Finally, in 2010 I took over the organisation of Sheffield University´s successful programme of cross-disciplinary events, Arts-Science Encounters.
I run this programme with my co-director, Jessica Dubow and our 2011 season included events on geometry in art, dance, and engineering, the psychological collection at the Science Museum, the sun as an object of artistic and technological enquiry, the emergence of the concept of the scientific fact, the relationship between physics and theology, and the bee in science and culture.
- Odysseus and the Sirens: Archive, Exile, Voices. Parallax, 19(4), 20-35.
- Introduction. Parallax, 19(4), 1-5.
- Dividing The Drawers. Creative Approaches to Research, 1(6), 71-88.
- Linguistic Cosmpolitans: Arendt, Čapek, Orwell. Journal of European Studies, 2(43), 119-140.
- Linguistic cosmopolitans: Arendt, Čapek, Orwell. Journal of European Studies, 43(2), 119-140.
- Mapping Babel: Language and Exile in W.G. Sebald's Austerlitz.. New German Critique: an interdisciplinary journal of German studies.
- Editorial. Language and Literature: International Journal of Stylistics, 20(3), 179-183.
- Introduction. Historiographia Linguistica. International Journal for the History of the Language Sciences, 33(1-2), 1-9.
- ‘An Inversion of Opticks’: Glimpses of English in the Hindustani Scholarship of John Gilchrist (1759–1841). Historiographia Linguistica International Journal for the History of the Language Sciences, 33(1-2), 169-193.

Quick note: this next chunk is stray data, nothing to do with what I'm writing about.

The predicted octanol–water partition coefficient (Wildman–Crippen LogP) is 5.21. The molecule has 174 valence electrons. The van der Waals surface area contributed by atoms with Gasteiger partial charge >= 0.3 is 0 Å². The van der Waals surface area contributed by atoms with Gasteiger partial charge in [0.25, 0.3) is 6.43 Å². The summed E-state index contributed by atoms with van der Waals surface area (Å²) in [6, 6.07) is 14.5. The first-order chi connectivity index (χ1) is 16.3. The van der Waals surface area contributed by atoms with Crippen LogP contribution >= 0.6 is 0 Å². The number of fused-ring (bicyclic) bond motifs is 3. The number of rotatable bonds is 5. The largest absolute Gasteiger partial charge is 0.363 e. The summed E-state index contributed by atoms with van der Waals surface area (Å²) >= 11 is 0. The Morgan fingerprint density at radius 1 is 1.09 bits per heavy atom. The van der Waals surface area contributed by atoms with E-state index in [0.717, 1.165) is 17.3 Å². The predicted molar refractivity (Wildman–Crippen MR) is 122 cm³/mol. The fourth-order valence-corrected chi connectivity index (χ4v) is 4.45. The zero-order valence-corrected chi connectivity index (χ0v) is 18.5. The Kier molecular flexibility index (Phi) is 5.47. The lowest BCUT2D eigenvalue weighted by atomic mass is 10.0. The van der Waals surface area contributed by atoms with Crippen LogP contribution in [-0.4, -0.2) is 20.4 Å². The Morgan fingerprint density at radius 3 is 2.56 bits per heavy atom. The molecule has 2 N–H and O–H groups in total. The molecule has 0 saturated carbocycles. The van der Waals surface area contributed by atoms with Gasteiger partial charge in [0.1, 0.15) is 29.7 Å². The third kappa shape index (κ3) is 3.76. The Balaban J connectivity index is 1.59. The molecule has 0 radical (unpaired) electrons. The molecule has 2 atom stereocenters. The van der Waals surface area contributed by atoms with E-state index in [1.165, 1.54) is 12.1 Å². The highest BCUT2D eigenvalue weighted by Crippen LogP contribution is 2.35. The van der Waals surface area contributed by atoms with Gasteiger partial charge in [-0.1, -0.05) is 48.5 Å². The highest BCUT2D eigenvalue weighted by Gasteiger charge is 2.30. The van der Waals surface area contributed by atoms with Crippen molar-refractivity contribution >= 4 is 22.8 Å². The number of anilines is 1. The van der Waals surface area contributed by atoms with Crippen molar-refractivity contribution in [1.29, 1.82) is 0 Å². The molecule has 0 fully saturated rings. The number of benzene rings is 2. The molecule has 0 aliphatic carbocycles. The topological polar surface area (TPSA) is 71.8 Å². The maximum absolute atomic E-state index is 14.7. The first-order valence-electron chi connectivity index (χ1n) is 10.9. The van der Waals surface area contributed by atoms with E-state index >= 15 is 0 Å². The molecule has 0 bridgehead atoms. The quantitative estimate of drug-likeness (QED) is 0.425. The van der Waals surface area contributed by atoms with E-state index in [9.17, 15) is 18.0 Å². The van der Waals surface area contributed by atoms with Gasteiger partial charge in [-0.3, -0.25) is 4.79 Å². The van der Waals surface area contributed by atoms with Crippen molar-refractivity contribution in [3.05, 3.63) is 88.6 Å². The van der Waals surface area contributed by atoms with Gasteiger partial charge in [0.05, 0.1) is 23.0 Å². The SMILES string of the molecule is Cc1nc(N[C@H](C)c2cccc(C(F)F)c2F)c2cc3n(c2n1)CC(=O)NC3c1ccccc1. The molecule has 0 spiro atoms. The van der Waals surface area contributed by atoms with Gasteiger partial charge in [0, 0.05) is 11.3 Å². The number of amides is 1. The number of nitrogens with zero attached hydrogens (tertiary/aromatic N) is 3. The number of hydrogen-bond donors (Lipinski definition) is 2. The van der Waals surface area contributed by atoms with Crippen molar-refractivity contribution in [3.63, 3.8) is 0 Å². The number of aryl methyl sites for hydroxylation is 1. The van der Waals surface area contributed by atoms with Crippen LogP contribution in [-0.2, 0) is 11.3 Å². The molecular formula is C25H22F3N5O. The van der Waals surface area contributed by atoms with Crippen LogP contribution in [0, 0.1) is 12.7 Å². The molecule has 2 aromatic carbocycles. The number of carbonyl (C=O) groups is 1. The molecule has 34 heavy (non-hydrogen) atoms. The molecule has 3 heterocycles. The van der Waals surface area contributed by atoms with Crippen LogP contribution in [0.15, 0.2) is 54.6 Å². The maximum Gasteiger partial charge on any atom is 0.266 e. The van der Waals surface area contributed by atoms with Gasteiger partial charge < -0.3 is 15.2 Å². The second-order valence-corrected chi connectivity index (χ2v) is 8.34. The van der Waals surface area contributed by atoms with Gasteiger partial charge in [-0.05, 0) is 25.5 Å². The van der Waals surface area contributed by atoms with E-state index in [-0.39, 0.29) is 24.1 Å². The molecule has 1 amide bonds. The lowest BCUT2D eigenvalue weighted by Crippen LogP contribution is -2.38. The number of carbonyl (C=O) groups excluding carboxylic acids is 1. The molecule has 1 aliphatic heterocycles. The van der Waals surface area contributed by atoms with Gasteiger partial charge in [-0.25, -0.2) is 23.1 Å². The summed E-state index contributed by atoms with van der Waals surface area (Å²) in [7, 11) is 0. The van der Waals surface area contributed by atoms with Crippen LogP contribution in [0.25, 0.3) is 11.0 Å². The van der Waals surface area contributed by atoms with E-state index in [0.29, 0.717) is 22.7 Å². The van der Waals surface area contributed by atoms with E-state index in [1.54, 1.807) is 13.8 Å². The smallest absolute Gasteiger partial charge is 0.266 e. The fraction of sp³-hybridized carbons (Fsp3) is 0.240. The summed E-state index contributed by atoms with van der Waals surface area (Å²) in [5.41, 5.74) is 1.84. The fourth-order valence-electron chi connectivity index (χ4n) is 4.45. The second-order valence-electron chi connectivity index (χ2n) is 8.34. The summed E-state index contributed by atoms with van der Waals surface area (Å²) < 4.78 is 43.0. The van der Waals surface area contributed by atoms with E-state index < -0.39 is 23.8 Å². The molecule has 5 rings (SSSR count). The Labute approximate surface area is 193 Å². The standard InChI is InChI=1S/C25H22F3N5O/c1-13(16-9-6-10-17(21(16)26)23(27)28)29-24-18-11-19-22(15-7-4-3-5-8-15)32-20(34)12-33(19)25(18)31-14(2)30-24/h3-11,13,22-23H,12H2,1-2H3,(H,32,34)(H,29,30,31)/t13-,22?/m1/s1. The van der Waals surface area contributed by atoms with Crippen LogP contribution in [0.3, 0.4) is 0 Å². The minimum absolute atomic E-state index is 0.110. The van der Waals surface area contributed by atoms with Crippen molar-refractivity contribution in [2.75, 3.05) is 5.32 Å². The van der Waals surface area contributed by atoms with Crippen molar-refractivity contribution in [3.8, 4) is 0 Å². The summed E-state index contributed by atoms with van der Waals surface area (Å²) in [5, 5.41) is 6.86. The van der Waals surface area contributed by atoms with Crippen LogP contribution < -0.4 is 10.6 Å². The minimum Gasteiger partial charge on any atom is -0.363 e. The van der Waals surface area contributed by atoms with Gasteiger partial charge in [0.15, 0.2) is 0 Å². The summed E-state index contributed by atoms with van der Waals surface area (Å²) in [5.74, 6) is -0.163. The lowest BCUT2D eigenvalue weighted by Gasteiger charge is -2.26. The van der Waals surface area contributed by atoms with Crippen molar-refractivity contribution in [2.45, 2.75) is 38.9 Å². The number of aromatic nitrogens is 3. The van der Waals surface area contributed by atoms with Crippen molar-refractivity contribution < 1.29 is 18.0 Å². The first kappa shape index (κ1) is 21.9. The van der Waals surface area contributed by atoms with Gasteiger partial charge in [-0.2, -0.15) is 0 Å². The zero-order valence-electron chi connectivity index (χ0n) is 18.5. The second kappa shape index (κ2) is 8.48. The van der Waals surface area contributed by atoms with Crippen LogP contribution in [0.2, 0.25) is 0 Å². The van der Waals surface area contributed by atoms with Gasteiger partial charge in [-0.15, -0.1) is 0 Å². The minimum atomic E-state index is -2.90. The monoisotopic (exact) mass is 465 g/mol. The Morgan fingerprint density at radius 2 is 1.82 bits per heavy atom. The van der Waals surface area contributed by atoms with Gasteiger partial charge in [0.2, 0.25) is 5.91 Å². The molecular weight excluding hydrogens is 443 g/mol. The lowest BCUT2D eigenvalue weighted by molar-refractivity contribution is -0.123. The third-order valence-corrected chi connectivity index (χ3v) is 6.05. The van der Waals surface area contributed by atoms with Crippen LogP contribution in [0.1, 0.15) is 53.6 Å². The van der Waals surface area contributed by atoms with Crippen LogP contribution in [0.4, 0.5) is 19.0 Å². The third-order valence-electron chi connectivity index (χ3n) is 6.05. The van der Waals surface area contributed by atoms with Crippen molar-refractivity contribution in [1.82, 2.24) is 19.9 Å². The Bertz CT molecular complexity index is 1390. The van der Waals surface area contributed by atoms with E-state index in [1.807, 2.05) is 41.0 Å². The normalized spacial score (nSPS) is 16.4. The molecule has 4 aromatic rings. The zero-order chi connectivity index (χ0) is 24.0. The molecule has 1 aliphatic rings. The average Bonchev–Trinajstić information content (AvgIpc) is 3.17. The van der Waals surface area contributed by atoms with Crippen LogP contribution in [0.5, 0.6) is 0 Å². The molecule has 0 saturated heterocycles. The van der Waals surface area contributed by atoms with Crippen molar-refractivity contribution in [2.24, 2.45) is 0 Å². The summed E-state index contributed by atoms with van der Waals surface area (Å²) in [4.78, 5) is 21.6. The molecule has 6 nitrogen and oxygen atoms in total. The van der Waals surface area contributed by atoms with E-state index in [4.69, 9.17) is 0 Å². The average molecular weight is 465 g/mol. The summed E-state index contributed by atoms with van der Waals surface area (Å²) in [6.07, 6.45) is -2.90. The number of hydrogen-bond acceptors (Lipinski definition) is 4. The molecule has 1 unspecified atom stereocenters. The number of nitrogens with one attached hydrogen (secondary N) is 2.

- Sebald's Parrot: Speaking the Archive. Comparative Literature.
- What is it about fishing that makes life better? In Walker C, Hart, C & Hanna P (Ed.), Building a New Community Psychology of Mental Health Spaces, Places, People and Activities (pp. 83-100). London: Palgrave Macmillan.
- The Depiction of the Non-Native Speaker in Two Versions of the Madame Butterfly Story In Hodson JL (Ed.), Dialect and Literature in the Long Nineteenth Century (pp. 162-178). Abingdon: Routledge.
- Colonial fiction for liberal readers, End of empire and the English novel since 1945 Manchester University Press
- Literary theory and new literacy studies: Conversations across fields, The Routledge Handbook of Literacy Studies (pp. 413-425).
- Colonial Fiction for Liberal Readers: John Masters and the Savage Family Saga In Gilmour R & Schwarz B (Ed.), End of Empire and the English Novel since 1945 Manchester University Press
- Teaching activities
Most of my teaching is on the BA and MA courses in English Language and Literature. I contribute teaching on the history of rhetoric and persuasive writing, language in digital media, and different perspectives on the relationship between language and power.
I´m very interested in exploring different approaches to learning and teaching, and in 2005 I was awarded a University of Sheffield Senate Award for my work in this area. Over the years, I’ve spoken at a range of events organised by the Subject Centres for English and for Languages, Linguistics, and Area Studies, most recently at an event on ‘The Interface between English Literature and English Language’ held at the University of Sussex in May 2011.
In line with my interests in educational practice, I've recently co-edited a special edition of the journal, Language and Literature, dealing with the place of stylistic analysis in research on learning and teaching.